Canadian public opinion about immigration and refugees - Fall 2022
As part of its Focus Canada public opinion research program (launched in 1976), the Environics Institute updated its research on Canadian attitudes about immigration and refugees. This survey was conducted in partnership with the Century Initiative. This survey is based on telephone interviews conducted (via landline and cellphones) with 2,000 Canadians between September 6 and 30, 2022. A sample of this size drawn from the population produces results accurate to within plus or minus 2.2 percentage points in 19 out of 20 samples.
The past year has seen Canada gradually emerge from the persistent grip of COVID-19, but the country has yet to return to pre-pandemic stability. Public attention has shifted to other pressing matters including spiking inflation and plunging housing affordability, a health care system teetering into crisis, regional weather-related catastrophes, and the apparent emergence of right wing politics with the Freedom Convoy occupation in Ottawa and polarizing new leaders at the federal and provincial levels. How is all of this affecting Canadians' capacity to welcome the expanding flow of immigrants into the country and their communities?
The latest Focus Canada research reveals that, despite the many disruptions and challenges facing Canadians today, the public as a whole has never been more supportive of their country's welcoming path when it comes to immigration and refugees. Even as the country is now taking in more than 400,000 newcomers each year, seven in ten Canadians express support for current immigration levels – the largest majority recorded on Environics surveys in 45 years. This view is driven in large part by what is now an established public consensus that immigration is important to the country's economy, along with increasing acknowledgement that Canada needs people from other countries in order to keep its population growing.
While many continue to express concerns about the legitimacy of some refugees being accepted, there is widespread and growing public support (if not expectation) for Canada to welcome people from places experiencing major conflicts, especially from Ukraine but also from Afghanistan.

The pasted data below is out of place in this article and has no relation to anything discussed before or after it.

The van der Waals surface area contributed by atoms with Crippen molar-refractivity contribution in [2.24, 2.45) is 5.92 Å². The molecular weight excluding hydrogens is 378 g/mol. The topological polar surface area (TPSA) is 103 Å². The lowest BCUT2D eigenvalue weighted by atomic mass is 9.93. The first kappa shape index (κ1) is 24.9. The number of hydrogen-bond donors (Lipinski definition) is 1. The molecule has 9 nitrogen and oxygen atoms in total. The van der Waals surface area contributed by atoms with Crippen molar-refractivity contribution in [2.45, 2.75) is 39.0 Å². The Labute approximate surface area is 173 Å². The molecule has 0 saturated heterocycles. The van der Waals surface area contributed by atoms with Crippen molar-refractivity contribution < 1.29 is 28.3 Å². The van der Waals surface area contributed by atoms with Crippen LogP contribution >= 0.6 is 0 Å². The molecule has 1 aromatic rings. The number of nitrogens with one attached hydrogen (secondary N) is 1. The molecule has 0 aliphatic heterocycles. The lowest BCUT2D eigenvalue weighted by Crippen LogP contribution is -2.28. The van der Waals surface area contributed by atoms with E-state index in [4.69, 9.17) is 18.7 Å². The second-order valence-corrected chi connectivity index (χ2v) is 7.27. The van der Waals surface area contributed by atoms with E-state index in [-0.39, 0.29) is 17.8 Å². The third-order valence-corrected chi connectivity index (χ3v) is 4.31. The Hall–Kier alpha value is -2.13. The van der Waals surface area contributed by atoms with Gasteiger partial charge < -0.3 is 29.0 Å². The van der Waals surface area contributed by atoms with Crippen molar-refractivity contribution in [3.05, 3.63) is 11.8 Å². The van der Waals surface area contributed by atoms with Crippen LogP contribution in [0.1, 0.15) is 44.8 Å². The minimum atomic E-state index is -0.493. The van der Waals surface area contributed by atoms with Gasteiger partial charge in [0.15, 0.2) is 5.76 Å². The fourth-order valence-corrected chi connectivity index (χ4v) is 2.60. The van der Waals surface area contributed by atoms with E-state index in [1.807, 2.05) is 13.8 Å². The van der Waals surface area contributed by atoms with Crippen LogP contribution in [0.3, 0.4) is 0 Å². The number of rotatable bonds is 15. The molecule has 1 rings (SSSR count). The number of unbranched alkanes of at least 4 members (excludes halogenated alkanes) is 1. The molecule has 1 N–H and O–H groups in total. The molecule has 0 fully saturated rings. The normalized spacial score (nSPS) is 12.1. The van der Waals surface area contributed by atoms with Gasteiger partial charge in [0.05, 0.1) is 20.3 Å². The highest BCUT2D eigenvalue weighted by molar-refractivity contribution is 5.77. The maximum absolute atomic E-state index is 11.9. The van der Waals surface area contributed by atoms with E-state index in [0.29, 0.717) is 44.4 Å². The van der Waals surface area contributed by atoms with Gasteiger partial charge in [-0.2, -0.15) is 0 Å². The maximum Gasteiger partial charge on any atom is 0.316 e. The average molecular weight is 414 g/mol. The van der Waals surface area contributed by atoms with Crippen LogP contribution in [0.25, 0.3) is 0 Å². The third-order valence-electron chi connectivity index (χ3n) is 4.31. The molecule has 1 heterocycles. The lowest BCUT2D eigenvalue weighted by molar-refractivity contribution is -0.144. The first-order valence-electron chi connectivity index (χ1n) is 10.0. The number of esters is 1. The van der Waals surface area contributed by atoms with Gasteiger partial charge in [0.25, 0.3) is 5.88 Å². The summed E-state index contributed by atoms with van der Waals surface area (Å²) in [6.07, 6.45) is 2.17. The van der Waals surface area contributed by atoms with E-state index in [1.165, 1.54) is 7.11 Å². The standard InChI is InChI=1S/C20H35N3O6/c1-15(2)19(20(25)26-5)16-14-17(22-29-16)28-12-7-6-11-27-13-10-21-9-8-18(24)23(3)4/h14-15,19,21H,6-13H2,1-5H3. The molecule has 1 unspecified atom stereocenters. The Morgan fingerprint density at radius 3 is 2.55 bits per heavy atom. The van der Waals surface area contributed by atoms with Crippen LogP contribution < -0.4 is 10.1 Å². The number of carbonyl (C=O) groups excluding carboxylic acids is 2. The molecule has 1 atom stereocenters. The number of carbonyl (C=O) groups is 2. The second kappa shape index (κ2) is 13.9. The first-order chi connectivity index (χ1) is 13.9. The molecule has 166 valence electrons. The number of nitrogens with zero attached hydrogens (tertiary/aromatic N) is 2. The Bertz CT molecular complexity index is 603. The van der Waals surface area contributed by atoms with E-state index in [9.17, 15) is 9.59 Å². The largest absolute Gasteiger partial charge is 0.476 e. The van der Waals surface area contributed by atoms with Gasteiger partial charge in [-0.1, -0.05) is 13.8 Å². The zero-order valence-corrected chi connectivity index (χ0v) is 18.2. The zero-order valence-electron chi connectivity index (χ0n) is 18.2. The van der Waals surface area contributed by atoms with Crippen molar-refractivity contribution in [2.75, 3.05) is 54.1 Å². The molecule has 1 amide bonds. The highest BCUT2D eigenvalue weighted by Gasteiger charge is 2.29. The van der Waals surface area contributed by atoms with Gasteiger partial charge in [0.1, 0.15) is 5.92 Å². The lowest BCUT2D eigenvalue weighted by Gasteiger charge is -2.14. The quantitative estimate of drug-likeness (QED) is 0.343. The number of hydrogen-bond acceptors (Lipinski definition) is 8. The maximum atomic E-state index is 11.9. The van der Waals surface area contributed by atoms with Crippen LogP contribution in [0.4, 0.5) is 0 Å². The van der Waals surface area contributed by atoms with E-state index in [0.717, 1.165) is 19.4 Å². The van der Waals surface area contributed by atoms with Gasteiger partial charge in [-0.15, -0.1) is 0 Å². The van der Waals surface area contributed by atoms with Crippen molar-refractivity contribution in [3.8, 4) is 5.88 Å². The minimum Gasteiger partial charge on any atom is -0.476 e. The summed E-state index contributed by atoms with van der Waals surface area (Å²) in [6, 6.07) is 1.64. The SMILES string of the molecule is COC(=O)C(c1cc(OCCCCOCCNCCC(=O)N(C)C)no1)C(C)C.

Public concerns about immigrants and refugees continue to be centred around issues related to their integration into Canadian society, and the threat this poses to the prevailing culture and identity; concerns expressed by a significant but stable proportion of the population. But a growing majority of Canadians are also rejecting the prejudiced attitude that their country accepts too many immigrants from racialized cultures.
Not all Canadians agree on most of these issues. Opinions are most likely to diverge across partisan political lines, and this gap has widened a bit further over the past 12 months, as supporters of the federal NDP, Liberal and Green parties have become stronger in their support of immigrants and refugees. Conservative Party of Canada supporters are the least likely to share this sentiment, but their views have not become more negative since 2021. Finally, the just-concluded Quebec provincial election featured heated rhetoric around immigration, but this research reveals that Quebecers as a whole are no less supportive of immigration and welcoming refugees than Canadians elsewhere in the country.
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